Friggatriskaidekaphobia

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Need a reason to stay in bed the whole day?  Why not try friggatriskaidekaphobia.  I haven’t lost my mind or invent a new word.  Friggatriskaidekaphobia is the fear of Friday the 13th. Frigga being the name of the Norse goddess for whom “Friday” is named in English and triskaidekaphobia meaning fear of the number thirteen.The Stress Management Center and Phobia Institute in North Carolina estimates that 17 to 21 million people in the U.S. have a diagnosable phobia of Friday the 13th.

Lucky for us believers out there, there is only one “bad luck” day this year – 13 June.

Whether you intend to step bravely into the world on Friday the 13th or hide away under your bed, there are certain rules that need to be followed or you will suffer the dire consequences.

  1. Watch horror movies – start with Friday the 13th.
  2. Lock ALL the doors.
  3. Cover all mirrors. Even better to get rid of them before the 13th. Remember breaking a mirror on this day causes 7 years of bad luck.
  4. Stay dressed and don’t take a shower.
  5. Avoid funeral processions or you will be the next to die.
  6. Unplug all electrical appliances.  Do not under any circumstances insert a fork into the toaster.
  7. Stay away from black cats, ladders, traffic, airplanes, ships, high powered machinery, knives, slippery floors, elevators, anything that could be used as a weapon, mentally unstable people…

 Maybe you should just stay under your bed and wait for the clock to strike midnight.

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The Witching hour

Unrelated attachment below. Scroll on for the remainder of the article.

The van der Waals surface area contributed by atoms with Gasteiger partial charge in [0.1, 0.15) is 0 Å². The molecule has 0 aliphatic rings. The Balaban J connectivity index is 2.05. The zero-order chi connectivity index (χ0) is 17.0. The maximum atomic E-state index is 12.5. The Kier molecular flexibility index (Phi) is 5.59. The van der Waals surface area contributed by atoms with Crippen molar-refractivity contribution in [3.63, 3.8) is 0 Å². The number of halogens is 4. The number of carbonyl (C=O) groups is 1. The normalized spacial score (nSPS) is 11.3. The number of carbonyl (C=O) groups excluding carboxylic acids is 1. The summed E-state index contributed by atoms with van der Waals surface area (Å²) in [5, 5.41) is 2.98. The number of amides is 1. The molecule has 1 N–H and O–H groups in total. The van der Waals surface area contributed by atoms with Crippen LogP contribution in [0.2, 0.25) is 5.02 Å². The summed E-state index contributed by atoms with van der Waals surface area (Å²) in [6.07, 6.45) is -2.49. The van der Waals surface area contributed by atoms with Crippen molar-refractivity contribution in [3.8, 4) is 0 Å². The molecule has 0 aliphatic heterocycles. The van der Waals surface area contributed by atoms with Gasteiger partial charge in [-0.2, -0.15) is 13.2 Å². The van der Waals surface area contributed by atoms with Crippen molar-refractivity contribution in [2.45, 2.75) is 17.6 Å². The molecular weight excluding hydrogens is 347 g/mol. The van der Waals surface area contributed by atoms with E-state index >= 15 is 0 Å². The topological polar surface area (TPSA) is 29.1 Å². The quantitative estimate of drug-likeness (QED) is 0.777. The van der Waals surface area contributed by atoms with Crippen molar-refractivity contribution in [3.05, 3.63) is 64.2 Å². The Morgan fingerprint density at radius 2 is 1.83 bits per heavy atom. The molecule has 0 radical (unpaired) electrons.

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A couple of weeks ago our house alarm went off in the middle of the night. Nothing strange or newsworthy.  Except this happened four nights in a row and every night between the hours of 2-3 AM.

The first night my husband stumbled out of bed, looked around and mumbled some lame excuse to the security company over the phone that was armed and ready to come and save us from the intruder. The second night he tumbled out of bed annoyed and immediately blamed the cats, but found them fast asleep in the children’s beds.  The third night he jumped out of bed spitting out a couple of unsavory curse words.  This time we blamed geckos and humungous spiders.  The fourth night he snored and mumbled through the wailing siren and I got up.  It was only then that I truly realized that it happens every night at the same time.

This took me back to when I was a student nurse. For those of you that didn’t know I was a registered nurse.  One of the first things we were told when working nightshift, was about the “death hour”.  Unexplainable things happened between 2 and 3 AM.  I was a skeptic.  They were trying to scare us.  NO!

I quickly learned that it was not an urban legend trying to scare the living hell out of us. Patients that were stable and nowhere near the critical list would suddenly take a turn for the worse.  Patients that were being discharged in the morning would die silently in their beds.  I adopted the habit of roaming between hospital beds with a flashlight in that hour.  I had some very irate patients in the morning.  Nobody likes a flashlight shone in their eyes in the middle of the night.